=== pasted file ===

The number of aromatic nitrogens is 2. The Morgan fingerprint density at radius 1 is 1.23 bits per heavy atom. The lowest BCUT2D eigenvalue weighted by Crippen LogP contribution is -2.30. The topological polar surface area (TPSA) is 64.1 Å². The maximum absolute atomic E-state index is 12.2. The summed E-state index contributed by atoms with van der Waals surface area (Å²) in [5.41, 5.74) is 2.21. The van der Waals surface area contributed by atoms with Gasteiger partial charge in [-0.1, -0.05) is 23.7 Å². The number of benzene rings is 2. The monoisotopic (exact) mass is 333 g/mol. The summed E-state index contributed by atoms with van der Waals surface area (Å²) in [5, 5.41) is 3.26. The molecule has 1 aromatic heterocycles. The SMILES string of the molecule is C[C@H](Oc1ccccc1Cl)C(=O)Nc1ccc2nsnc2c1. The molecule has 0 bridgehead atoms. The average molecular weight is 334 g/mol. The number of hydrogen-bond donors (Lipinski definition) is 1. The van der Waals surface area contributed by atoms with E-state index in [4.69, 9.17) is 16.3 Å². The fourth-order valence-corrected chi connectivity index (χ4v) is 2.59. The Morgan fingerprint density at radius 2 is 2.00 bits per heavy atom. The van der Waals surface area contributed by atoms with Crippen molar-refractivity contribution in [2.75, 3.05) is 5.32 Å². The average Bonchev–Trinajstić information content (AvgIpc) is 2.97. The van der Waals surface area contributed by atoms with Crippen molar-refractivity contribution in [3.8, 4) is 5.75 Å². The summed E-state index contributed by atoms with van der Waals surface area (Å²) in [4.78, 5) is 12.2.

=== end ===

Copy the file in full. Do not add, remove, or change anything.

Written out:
The number of aromatic nitrogens is 2. The Morgan fingerprint density at radius 1 is 1.23 bits per heavy atom. The lowest BCUT2D eigenvalue weighted by Crippen LogP contribution is -2.30. The topological polar surface area (TPSA) is 64.1 Å². The maximum absolute atomic E-state index is 12.2. The summed E-state index contributed by atoms with van der Waals surface area (Å²) in [5.41, 5.74) is 2.21. The van der Waals surface area contributed by atoms with Gasteiger partial charge in [-0.1, -0.05) is 23.7 Å². The number of benzene rings is 2. The monoisotopic (exact) mass is 333 g/mol. The summed E-state index contributed by atoms with van der Waals surface area (Å²) in [5, 5.41) is 3.26. The molecule has 1 aromatic heterocycles. The SMILES string of the molecule is C[C@H](Oc1ccccc1Cl)C(=O)Nc1ccc2nsnc2c1. The molecule has 0 bridgehead atoms. The average molecular weight is 334 g/mol. The number of hydrogen-bond donors (Lipinski definition) is 1. The van der Waals surface area contributed by atoms with E-state index in [4.69, 9.17) is 16.3 Å². The fourth-order valence-corrected chi connectivity index (χ4v) is 2.59. The Morgan fingerprint density at radius 2 is 2.00 bits per heavy atom. The van der Waals surface area contributed by atoms with Crippen molar-refractivity contribution in [2.75, 3.05) is 5.32 Å². The average Bonchev–Trinajstić information content (AvgIpc) is 2.97. The van der Waals surface area contributed by atoms with Crippen molar-refractivity contribution in [3.8, 4) is 5.75 Å². The summed E-state index contributed by atoms with van der Waals surface area (Å²) in [4.78, 5) is 12.2.